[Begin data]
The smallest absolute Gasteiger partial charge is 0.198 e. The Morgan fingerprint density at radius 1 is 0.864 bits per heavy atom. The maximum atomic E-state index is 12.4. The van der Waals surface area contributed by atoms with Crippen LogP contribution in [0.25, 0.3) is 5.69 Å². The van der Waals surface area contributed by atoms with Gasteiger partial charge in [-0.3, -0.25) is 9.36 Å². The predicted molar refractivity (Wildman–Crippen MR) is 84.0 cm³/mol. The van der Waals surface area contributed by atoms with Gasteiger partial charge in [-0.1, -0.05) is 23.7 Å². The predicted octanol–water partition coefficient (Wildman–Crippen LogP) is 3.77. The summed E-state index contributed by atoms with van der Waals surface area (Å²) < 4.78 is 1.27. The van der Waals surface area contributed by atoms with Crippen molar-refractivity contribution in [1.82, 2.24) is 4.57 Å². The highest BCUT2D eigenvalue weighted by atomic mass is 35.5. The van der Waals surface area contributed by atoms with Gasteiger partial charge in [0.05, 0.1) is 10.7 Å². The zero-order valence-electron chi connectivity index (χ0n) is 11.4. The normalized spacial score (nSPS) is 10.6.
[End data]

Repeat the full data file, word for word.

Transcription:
The smallest absolute Gasteiger partial charge is 0.198 e. The Morgan fingerprint density at radius 1 is 0.864 bits per heavy atom. The maximum atomic E-state index is 12.4. The van der Waals surface area contributed by atoms with Crippen LogP contribution in [0.25, 0.3) is 5.69 Å². The van der Waals surface area contributed by atoms with Gasteiger partial charge in [-0.3, -0.25) is 9.36 Å². The predicted molar refractivity (Wildman–Crippen MR) is 84.0 cm³/mol. The van der Waals surface area contributed by atoms with Gasteiger partial charge in [-0.1, -0.05) is 23.7 Å². The predicted octanol–water partition coefficient (Wildman–Crippen LogP) is 3.77. The summed E-state index contributed by atoms with van der Waals surface area (Å²) < 4.78 is 1.27. The van der Waals surface area contributed by atoms with Crippen molar-refractivity contribution in [1.82, 2.24) is 4.57 Å². The highest BCUT2D eigenvalue weighted by atomic mass is 35.5. The van der Waals surface area contributed by atoms with Gasteiger partial charge in [0.05, 0.1) is 10.7 Å². The zero-order valence-electron chi connectivity index (χ0n) is 11.4. The normalized spacial score (nSPS) is 10.6.